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I came across this scholarly article via PubMed while researching something, and was pleased to see it. There are many studies and articles on this topic, but often conventional research & medicine see it more as a "fringe" idea, and also often overlook the volume of anecdotal evidence there is now so freely available that supports this premise. My own family is a proof positive "anecdotal" story of the vital role of correct dietary nutrition (with nutritional supplementation where needed) in helping to treat neurology without, or with less, pharma drugs and their potential negative side effects. Because there is Crohn's Disease as well as TS spectrum for my son, we are also able to see that Brain-Gut connection so clearly too. I continue to be amazed at how simple changes in diet and supplements can often have such profound impact on all those disorders, and how connected they are. My advice from our experience has always been - Do your own research and keep that journal on what aids waning, or triggers waxing of tics, or other symptoms. You will be amazed at how what goes into our mouths can either really benefit, or really mess with our Neurology, as well as our GIT. And for those already dealing with a neurological issue - the impact seems magnified. Here is the 2021 article I read today that gives a summary & some references. Dietary nutrition for neurological disease therapy 🙂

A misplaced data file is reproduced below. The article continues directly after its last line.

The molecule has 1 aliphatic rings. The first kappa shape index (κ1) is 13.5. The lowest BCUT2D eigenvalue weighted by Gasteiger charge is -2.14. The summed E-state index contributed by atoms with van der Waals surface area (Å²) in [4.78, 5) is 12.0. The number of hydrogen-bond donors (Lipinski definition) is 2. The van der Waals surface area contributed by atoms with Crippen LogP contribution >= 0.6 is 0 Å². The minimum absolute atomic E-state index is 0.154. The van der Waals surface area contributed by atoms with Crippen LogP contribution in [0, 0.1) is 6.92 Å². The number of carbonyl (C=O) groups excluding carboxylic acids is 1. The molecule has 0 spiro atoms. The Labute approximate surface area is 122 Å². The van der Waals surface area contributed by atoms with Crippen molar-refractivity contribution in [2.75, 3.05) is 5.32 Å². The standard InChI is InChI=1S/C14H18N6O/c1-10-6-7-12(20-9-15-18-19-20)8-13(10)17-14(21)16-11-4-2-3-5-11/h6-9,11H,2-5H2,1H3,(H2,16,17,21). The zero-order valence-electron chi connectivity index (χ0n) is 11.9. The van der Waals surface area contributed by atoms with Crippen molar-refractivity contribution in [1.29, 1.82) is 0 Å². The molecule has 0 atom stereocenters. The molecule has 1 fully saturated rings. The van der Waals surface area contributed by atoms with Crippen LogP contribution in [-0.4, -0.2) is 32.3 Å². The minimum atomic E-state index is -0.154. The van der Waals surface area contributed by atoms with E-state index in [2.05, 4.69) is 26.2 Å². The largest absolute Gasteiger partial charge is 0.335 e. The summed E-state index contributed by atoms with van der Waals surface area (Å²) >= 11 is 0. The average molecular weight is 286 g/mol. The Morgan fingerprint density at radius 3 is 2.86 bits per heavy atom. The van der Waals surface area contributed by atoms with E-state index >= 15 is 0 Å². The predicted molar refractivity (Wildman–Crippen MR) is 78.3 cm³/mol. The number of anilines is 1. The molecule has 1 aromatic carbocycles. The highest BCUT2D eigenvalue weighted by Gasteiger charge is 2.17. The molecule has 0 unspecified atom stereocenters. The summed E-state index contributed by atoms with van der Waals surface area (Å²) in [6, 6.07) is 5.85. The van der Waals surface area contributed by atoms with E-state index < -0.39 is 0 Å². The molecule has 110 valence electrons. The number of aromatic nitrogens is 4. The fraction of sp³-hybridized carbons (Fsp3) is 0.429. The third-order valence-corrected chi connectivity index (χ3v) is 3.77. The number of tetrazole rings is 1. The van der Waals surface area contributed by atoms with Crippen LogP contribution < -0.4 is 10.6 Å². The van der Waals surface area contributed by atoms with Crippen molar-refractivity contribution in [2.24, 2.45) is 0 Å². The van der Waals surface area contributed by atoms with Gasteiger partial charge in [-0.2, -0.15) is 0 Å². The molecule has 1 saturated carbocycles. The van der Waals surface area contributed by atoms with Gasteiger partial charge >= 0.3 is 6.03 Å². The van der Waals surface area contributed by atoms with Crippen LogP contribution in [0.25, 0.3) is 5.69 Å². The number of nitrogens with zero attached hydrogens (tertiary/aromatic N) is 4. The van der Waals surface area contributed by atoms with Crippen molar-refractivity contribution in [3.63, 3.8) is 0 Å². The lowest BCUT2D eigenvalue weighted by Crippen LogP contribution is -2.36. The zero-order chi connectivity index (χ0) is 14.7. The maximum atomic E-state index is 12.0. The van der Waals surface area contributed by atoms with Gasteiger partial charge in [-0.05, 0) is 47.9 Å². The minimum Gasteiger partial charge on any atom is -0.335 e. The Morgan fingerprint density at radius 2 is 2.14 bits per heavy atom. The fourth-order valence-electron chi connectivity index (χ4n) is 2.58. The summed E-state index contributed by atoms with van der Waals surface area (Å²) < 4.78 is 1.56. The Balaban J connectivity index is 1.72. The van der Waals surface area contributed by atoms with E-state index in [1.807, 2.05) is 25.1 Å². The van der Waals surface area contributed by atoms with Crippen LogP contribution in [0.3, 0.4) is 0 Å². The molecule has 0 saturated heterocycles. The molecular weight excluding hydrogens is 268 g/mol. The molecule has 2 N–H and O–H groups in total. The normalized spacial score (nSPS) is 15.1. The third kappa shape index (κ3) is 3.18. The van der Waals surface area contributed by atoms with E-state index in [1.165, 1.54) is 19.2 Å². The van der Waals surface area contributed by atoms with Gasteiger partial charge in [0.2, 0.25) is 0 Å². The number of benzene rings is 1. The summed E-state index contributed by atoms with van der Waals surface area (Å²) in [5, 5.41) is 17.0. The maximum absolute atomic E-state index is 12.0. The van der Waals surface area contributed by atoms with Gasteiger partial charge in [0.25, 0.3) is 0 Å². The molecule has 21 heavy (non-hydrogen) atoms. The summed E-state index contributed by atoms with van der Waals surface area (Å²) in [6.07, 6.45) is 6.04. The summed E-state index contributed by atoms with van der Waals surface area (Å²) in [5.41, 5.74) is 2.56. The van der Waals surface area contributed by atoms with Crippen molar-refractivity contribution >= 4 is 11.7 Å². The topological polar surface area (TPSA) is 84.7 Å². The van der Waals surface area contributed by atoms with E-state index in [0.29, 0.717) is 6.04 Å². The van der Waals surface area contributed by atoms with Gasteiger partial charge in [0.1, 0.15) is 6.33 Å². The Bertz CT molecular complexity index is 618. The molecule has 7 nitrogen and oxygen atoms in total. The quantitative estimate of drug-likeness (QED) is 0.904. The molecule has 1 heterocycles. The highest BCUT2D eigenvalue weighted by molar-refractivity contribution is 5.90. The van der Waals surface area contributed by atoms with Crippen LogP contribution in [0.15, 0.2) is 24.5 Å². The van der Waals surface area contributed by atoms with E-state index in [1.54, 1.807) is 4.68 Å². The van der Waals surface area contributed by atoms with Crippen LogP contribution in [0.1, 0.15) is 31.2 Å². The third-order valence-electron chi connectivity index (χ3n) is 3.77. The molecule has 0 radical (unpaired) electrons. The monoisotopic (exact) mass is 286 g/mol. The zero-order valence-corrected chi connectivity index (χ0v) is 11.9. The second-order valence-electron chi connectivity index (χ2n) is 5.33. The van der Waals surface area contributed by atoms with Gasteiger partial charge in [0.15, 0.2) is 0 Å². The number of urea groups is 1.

Has anyone else watched the new television series "Black Box"? It's about a brilliant neurologist who's able to diagnose and treat people with very puzzling neurological and psychiatric symptoms while she herself battles with a bipolar diagnosis. The first episode I thought was okay . . . not life-changing, and the same with the second. But this most recent one (sorry . . . not certain what night it actually airs as I tend to set my DVR for most things so I can fast-forward through commercials) was encouraging in that it seemed to rip a page from many of our lives, and was a particularly spectacular nod to Suzanne Calhanan's "Brain on Fire." A woman is brought into the hospital with puzzling neurological symptoms . . . an MRI shows a "lesion" in one lobe of her brain, but without a biopsy they can't determine if it is a tumor, infection, or what. She checks herself out, only to return when she realizes that all she sees and all she intellectually recognizes is a "half-world," as though only what her right eye sees is all there is. The fictionalized brilliant Dr. Catherine Black has her copy three drawings, one of which is a clock; the patient draws only a half-clock, and like Suzanne Calhanan, puts all 12 numbers on that one half. They wind up doing a lumbar puncture and determine that her condition is the result of tuberculosis which has impacted her brain! Infection! I need to watch it again because, per usual, I was double-tasking, so I'm not sure if they truly did leave out a lot of the intermediary information/diagnostic steps (skipped them for the sake of time in a 60-minute series), or if I just missed hastily provided information because I was splitting my focus. At any rate, I was truly pleased to see even a fictionalized account that tied infection to psychiatric manifestation, treated it, and saw the issue resolve (with therapy, by the way, which was also part of the treatment plan).